My Blog

By Duren Family Dental
November 12, 2021
Category: Oral Health
Tags: sleep apnea  
YourDentistMayBeAbleToProvideYouWithaSleepApneaSolution

Morning tiredness, brain fog and snoring are just some of the indicators of a medical condition known as sleep apnea. And, it's worse than waking up on the wrong side of the bed—over time, sleep apnea could increase your risk for heart disease or other life-threatening conditions.

Sleep apnea occurs when air flow becomes restricted during sleep, usually by the tongue blocking the airway. As oxygen levels begin to fall, the brain signals the body to wake up to "fix" the air flow problem.

As this arousal may only last a second or two, you may not remember it when you awaken in the morning. But it can happen numerous times a night, depriving you of the deep sleep your body needs for rest and repair.

Fortunately, there are ways to treat sleep apnea. In extreme instances, you may need surgery to correct anatomical defects causing the condition. For most cases, though, the most common treatment is continuous positive airway pressure (CPAP) therapy, which consists of a portable pump delivering pressurized air through a face mask that keeps the throat open while you sleep.

Used by millions of patients, CPAP can be quite effective. Some patients, though, feel uncomfortable using a CPAP machine for various reasons. If you're one of those unhappy CPAP campers or you would like to consider a possible alternative, your dentist might have the answer: oral appliance therapy (OAT).

An OAT device is worn in the mouth during sleep to prevent the tongue from falling back against the back of the throat and blocking the airway. There are various forms of OAT appliances, but they're all custom-made by a dentist to fit an individual patient's mouth. They work best for mild to moderate sleep apnea in which the tongue is the primary culprit in airway blockage.

If you suspect you may have sleep apnea, you should undergo a complete examination by a doctor or dentist to confirm it. If you've been diagnosed with mild to moderate sleep apnea, talk to your dentist about an OAT device. You may find OAT can provide you the relief you need for a better night's sleep.

If you would like more information on oral treatments for sleep apnea, please contact us or schedule an appointment for a consultation. You can also learn more about this topic by reading the Dear Doctor magazine article “If You Snore, You Must Read More!

By Duren Family Dental
November 02, 2021
Category: Oral Health
Tags: oral hygiene  
4TipsForImprovingYourOralHygieneTechnique

Although we've advanced leaps and bounds over the years treating dental disease, our strategy for preventing them hasn't changed much. That's because these prevention basics are quite effective—and as the old saying goes, "If it ain't broke, don't fix it."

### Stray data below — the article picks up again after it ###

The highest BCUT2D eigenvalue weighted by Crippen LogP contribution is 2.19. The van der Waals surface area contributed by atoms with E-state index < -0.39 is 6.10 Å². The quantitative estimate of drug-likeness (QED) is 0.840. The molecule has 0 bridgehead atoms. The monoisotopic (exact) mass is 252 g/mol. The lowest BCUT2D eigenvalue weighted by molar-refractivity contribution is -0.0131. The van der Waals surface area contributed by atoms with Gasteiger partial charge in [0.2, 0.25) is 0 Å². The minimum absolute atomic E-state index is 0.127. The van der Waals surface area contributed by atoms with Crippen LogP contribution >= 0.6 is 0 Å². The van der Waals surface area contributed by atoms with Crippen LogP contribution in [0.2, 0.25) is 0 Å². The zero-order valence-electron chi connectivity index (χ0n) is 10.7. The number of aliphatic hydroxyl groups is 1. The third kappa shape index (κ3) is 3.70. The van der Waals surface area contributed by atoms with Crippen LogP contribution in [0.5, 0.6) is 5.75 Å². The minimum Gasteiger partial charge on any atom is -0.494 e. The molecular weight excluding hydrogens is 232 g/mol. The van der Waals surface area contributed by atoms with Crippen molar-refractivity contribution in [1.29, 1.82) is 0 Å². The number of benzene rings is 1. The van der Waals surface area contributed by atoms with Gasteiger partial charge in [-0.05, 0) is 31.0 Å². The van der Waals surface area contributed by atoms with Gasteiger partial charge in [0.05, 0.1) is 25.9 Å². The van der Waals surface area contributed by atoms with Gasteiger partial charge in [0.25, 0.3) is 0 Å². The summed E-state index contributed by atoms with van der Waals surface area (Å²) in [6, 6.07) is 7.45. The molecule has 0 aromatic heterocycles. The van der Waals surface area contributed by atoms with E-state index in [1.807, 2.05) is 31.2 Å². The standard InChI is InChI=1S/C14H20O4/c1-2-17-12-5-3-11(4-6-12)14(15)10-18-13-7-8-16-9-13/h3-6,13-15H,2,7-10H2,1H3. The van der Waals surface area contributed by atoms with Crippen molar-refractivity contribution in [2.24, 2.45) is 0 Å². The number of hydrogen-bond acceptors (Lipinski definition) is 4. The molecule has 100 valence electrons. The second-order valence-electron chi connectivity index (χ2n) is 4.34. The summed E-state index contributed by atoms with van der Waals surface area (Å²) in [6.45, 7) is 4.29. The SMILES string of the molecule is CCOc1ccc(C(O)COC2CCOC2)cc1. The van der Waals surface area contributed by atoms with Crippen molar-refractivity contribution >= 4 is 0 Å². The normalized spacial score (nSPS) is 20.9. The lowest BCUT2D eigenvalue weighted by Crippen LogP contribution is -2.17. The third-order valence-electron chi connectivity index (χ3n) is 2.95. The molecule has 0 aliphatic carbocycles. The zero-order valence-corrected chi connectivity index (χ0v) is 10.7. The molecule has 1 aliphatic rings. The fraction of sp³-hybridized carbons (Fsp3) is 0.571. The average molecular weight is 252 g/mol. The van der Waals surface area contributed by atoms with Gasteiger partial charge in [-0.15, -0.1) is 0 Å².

The core of an effective dental disease prevention strategy is mind-numbingly simple—brush and floss every day. These twin cleaning tasks remove accumulated dental plaque, a thin, bacterial film on tooth surfaces that's the primary oral disease driver.

True, there have been innovations concerning the "tools of the trade," i.e., toothbrushes, toothpastes and flossing devices. But what really makes this prevention strategy work is a consistent daily habit of oral hygiene.

In a way, simply "showing up" for daily oral hygiene goes a long way. But you can go even farther if you perform these tasks with greater proficiency—becoming a hygiene "ninja," of sorts.

Here, then, are 4 tips to improve your brushing and flossing prowess.

Be thorough when you brush. Try to cover all of your tooth surfaces when you brush, being sure to work the bristles into all the nooks and crannies and around the gum lines. A thorough brushing should take about 2 minutes.

Easy does it. Hard scrubbing may work on floors, but not your teeth—aggressive brushing can damage your enamel and gums. Brush gently and let the mild abrasives in your toothpaste do the heavy work of plaque removal.

Don't forget to floss. Although you may not like this "other hygiene task," flossing is necessary to remove plaque between teeth that your brush can't reach. Be sure, then, that you floss at least once a day.

Take the "tongue test." Wondering how well you're doing with your oral hygiene? A quick way to find out is by swiping your tongue across your teeth: If they feel gritty rather than smooth, you may have left some plaque behind.

Be sure to also ask your dentist for additional tips on better brushing and flossing. Improving your technique can help you put even more distance between you and dental disease.

If you would like more information on daily care for teeth and gums, please contact us or schedule an appointment for a consultation. You can also learn more about this topic by reading the Dear Doctor magazine article “Daily Oral Hygiene.”

By Duren Family Dental
October 23, 2021
Category: Oral Health
HowaToothCausedHannahBronfmansMysteryAilments

Hannah Bronfman, well-known DJ and founder of the health and beauty website HBFIT.com, took a tumble while biking a few years ago. After the initial pain and bruising subsided, all seemed well—until she started experiencing headaches, fatigue and unexplained weight gain. Her doctors finally located the source—a serious infection emanating from a tooth injured during the accident.

It's easy to think of the human body as a loose confederation of organs and tissues that by and large keep their problems to themselves. But we'd do better to consider the body as an organic whole—and that a seemingly isolated condition may actually disrupt other aspects of our health.

That can be the case with oral infections triggered by tooth decay or gum disease, or from trauma as in Bronfman's case. These infections, which can inflict severe damage on teeth and gums, may also contribute to health issues beyond the mouth. They can even worsen serious, life-threatening conditions like heart disease.

The bacteria that cause both tooth decay and gum disease could be the mechanism for these extended problems. It's possible for bacteria active during an oral infection to migrate to other parts of the body through the bloodstream. If that happens, they can spread infection elsewhere, as it appears happened with Bronfman.

But perhaps the more common way for a dental disease to impact general health is through chronic inflammation. Initially, this defensive response by the body is a good thing—it serves to isolate diseased or injured tissues from healthier tissues. But if it becomes chronic, inflammation can cause its own share of damage.